But wait, the game gets even more in-depth than that, if depth is your thing than this game is a gold mine. Along your quest the temperatures can get brutal requiring you to wear warmer clothes or drink ice cold drinks. You can take pick axes, bug nets and fishing poles as well as bombs, traps and fully cooked meals along on the mission. There isn’t a traditional level system but using items you’ve salvaged from fallen monsters allows you to upgrade your weapons and armor. If game play truly is the meat and potatoes of any game then you must have some really talented talking cats cooking your Monster Hunter Freedom 2 meal for you, because this comes with the meal, some dessert and then some.

Longevity and Replay Value: 10/10
Monster Hunter Freedom 2 is all about squeezing as much fun and playability out of a single UMD as possible. In one save block you can have up to three characters, which is useful if you want to create another character with a different strategy of want to show the game off to a friend or two to convince him to get his own copy of this game so you all can play the multiplayer and take various quests working as a unit. Speaking of co-op, yes, co-op does have it’s own special set of quests you can undertake which usually have more emphasis on team work, or tougher baddies so that you and your buddies gotta really plan what you want to do. How about a quest where your mission is to capture the extremely rare eggs of a wyvern but it’s so delicate and quite large that all you can do is transport it. That’s right, the game takes away everything from you no setting that egg down, no fighting, no climbing, no jumping, no short cuts... You better hope your buddy has the skills needed to prevent the angry mommy from breaking the egg or breaking your face.

To top it off, there are five sets of quests you can chose from, each one can only be unlocked after completing the previous set, and among those five sets are many, many individual quests you can embark on, probably close to 100. And to make the replayability even more so, the option to partake in a completed quest is always available even if it seems like a one shot deal. “There’s a giant monster on the mountain, slay him and get your $1000 prize!” well, you could, if you wanted, just keep taking that quest no matter how many times you slay this so called monster.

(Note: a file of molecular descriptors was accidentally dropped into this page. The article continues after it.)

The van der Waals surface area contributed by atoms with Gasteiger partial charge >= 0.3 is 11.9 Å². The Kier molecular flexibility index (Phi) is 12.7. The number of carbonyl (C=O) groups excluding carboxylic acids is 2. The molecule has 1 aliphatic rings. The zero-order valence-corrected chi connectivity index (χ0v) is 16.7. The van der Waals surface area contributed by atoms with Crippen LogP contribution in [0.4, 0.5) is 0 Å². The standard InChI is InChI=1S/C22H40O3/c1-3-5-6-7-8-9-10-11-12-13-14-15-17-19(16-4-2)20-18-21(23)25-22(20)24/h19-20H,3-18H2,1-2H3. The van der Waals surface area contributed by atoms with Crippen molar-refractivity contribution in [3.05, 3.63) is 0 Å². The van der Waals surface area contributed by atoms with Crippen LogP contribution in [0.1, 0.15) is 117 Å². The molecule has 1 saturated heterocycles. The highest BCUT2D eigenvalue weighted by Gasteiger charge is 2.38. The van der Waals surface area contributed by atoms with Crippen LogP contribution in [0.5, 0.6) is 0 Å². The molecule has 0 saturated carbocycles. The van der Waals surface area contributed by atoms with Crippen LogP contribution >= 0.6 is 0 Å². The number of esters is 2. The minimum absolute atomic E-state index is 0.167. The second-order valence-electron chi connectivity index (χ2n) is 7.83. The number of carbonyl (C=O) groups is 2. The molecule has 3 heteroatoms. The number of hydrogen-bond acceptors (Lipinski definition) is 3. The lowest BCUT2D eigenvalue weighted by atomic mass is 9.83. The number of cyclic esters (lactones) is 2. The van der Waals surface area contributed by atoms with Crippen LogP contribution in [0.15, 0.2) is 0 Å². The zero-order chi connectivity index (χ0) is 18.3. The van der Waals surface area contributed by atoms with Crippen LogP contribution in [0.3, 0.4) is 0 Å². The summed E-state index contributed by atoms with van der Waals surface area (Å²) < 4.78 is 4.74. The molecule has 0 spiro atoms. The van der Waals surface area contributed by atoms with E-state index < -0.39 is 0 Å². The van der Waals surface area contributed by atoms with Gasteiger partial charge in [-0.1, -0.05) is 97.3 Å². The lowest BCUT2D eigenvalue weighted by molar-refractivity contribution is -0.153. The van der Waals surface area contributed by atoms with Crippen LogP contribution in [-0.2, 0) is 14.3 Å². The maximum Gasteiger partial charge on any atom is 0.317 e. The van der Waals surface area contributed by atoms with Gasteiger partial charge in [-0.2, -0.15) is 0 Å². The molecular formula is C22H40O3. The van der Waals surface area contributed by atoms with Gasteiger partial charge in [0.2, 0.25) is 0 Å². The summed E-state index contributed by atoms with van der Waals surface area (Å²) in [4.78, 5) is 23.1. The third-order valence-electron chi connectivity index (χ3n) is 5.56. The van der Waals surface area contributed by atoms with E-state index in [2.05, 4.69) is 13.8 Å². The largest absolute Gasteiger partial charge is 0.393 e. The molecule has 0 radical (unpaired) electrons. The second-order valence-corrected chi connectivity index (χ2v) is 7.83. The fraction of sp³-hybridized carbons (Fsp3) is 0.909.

With so many weapons to chose from, so many armor types you can wear, so many wyverns that need a good hunting, so many cats to cook your diner for you, so many little things to do, so many big things to get rewards from, so many quests to complete and so many multiplayer missions for you and your buddies it’s no surprise that you could, if you like this style of game, get endless hours of play time from this game. When you save your game progress the save file tells you how much time you’ve spent playing the game as that particular character. That number can go up to three digits, I.E. more than 100 hours, and there’s many Monster Hunter fans out there who proudly clock in with a couple hundred hours of adrenaline pumping monster hunting. Will you be one of them?

Overall: 10
All in all Monster Hunter Freedom 2 is one of the greatest games ever made for the PlayStation Portable system, and as time goes on the game will always be remembered as the game that showed us exactly what the PSP was capable of. Amazing graphics, creative game play and endless replayability all add up to the reason Monster Hunter Freedom 2 and it’s predecessor were such a success. Monster Hunter is not a game you rent, Monster Hunter is a game you buy for yourself and then pick up a copy for your friend for his birthday and then a copy for your little brother because you’ll probably enjoy the game so much, sharing it’s unique style and PSP’s power is inevitable, and let’s face it, some monsters just can’t be killed one on one. So what do ya think, hunter? There’s a dragon in the mountains that needs a good killing, and Monster Hunter has got a sword here with your name on it..... A perfect 10 out of 10!

Rating:   5.0 - Flawless

Product Release: Monster Hunter Freedom 2 (US, 08/28/07)